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Contemporary best-sellers this week

By Harriet Staff

Natasha Trethewey cannot be shaken from the #1 place on this week’s contemporary best-sellers list, even when her fellow top-five neighbors are swept from the stables, Herculean-style. Replacing last week’s top-tier is a group of best-selling, award-winning heavy weights including Patricia Smith at #2 with Blood Dazzler, Jane Hirshfield at #3 with Come, Thief, Philip Levine at #4 with News of the World, and making his debut this week at #5 is C.K. Williams with Writers Writing Dying. Of his latest volume, Williams’s publisher notes that “…he retains the essential parts of his poetic identity—his candor, the drama of his verses, the social conscience of his themes—while slyly reinventing himself, re-casting his voice, and in many poems examining the personal—sexual desire, the hubris of youth, the looming specter of death—more bluntly and bravely than ever.” Not only do we see large changes in the top-five, we also have a number of debuting titles this week. To begin with, Gregory Orr enters the list with two titles at #9, How Beautiful the Beloved and The City of Poetry. Also new to the list is Juan Felipe Herrera’s Half the World in Light: New and Selected Poems, about which Rigoberto González writes: “Intra-lingual and cross-cultural wordplay is the essence of Herrera’s humor, which dances across landscapes and timelines to unmask hypocrisies and expose the absurdist nature in everything from the colonialist past to the imperialist/capitalist practices of the present. But at the heart of book is a celebration of the Chicano identity and community, which continues to thrive after all these years despite internal and external conflicts. At times reflective and exploratory, at times incendiary and polemic, Herrera’s Half of the World in Light offers an extraordinary sweep across a distinguished literary career.” Ada Limón’s Sharks in the Rivers debuts at #11. Publishers Weekly writes: “Vigor, intensity, and informality mark the volatile free verse of this third collection from Limón (this big fake world), who pays homage at once to the dangers in this world (and in the lives of her sometimes ill-fated acquaintances) and to the desires that drive us on.” Lastly, Henri Cole’s Pierce the Skin: Selected Poems, 1982-2007 premiers at #12 this week. This volume “brings together sixty-six poems from the past twenty-five years, including work from Cole’s early, closely observed, virtuosic books, long out of print, as well as his important more recent books… The result is a collection reconsecrating Cole’s central themes: the desire for connection, the contingencies of selfhood and human love, the dissolution of the body, the sublime renewal found in nature, and the distance of language from experience.”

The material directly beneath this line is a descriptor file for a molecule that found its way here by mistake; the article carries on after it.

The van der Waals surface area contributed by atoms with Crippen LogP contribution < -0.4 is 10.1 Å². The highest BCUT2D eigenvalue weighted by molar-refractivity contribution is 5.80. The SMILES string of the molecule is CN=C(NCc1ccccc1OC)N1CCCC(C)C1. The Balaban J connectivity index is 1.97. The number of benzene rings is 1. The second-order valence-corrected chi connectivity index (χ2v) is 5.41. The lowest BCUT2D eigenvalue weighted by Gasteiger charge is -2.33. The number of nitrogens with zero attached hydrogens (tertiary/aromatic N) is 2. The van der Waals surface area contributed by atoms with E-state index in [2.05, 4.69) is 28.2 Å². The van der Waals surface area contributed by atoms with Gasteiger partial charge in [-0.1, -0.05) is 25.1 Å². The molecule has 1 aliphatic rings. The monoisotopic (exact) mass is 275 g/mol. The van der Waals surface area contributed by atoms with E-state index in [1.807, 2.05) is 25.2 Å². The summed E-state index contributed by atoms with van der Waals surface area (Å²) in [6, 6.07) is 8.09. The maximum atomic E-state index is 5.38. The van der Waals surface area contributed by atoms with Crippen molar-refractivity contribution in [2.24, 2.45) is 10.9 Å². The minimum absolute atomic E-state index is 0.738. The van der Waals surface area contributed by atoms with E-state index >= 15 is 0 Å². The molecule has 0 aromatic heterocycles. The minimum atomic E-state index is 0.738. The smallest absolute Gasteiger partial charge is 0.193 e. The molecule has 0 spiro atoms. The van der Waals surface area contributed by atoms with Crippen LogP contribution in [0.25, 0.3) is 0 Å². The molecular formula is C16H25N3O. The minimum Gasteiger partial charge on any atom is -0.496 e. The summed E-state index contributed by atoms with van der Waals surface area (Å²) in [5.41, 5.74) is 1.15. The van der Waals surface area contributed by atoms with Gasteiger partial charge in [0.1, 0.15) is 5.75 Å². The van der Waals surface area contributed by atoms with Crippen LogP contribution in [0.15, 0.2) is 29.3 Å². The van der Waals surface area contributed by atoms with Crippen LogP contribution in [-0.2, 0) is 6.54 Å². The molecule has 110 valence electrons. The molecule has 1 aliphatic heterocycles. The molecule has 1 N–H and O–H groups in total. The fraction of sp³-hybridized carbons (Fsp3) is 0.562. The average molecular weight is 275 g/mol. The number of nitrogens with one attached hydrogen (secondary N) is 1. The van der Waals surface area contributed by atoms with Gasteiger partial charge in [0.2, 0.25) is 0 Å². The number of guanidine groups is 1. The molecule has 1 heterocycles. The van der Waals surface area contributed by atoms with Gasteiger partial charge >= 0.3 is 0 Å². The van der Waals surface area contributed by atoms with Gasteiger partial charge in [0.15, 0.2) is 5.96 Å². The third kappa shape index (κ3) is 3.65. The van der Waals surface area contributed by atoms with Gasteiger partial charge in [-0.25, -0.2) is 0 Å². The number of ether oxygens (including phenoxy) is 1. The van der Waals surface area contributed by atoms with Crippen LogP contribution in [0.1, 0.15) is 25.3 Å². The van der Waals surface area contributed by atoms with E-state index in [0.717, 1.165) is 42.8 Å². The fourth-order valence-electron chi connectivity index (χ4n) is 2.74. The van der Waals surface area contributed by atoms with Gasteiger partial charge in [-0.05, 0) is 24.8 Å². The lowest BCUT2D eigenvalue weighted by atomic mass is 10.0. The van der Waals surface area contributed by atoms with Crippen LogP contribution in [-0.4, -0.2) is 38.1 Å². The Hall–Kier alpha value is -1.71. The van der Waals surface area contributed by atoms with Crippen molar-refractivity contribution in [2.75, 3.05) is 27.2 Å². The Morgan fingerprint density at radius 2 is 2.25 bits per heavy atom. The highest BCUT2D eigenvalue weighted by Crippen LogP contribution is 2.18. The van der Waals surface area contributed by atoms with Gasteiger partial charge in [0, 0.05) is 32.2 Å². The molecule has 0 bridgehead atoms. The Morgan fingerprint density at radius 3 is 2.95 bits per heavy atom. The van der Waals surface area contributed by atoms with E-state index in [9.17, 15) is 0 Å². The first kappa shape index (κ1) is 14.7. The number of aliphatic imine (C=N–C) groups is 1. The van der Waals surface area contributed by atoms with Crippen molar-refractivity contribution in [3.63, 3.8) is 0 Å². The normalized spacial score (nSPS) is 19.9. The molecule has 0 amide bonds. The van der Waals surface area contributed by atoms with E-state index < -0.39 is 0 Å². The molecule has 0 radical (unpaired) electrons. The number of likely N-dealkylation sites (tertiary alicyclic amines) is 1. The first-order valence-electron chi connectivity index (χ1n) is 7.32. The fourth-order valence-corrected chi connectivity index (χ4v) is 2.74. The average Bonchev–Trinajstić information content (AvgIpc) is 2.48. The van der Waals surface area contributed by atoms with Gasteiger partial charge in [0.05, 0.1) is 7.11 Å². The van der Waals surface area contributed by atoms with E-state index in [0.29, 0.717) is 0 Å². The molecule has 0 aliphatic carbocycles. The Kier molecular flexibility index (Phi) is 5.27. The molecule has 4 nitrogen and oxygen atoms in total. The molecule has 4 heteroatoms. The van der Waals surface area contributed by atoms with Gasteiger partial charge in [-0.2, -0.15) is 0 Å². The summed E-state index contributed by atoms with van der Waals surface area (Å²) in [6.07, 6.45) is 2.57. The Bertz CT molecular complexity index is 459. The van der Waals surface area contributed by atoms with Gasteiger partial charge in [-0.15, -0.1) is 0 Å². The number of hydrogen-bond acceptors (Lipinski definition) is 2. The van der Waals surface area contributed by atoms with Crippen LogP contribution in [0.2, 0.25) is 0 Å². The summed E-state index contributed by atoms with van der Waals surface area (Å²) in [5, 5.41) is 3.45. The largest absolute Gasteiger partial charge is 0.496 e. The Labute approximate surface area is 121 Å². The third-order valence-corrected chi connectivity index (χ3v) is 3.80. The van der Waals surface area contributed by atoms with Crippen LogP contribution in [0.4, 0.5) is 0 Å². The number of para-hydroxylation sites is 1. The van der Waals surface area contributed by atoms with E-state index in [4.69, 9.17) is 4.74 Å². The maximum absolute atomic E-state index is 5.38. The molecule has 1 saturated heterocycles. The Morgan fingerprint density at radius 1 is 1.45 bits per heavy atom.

Posted in Uncategorized on Friday, October 12th, 2012 by Harriet Staff.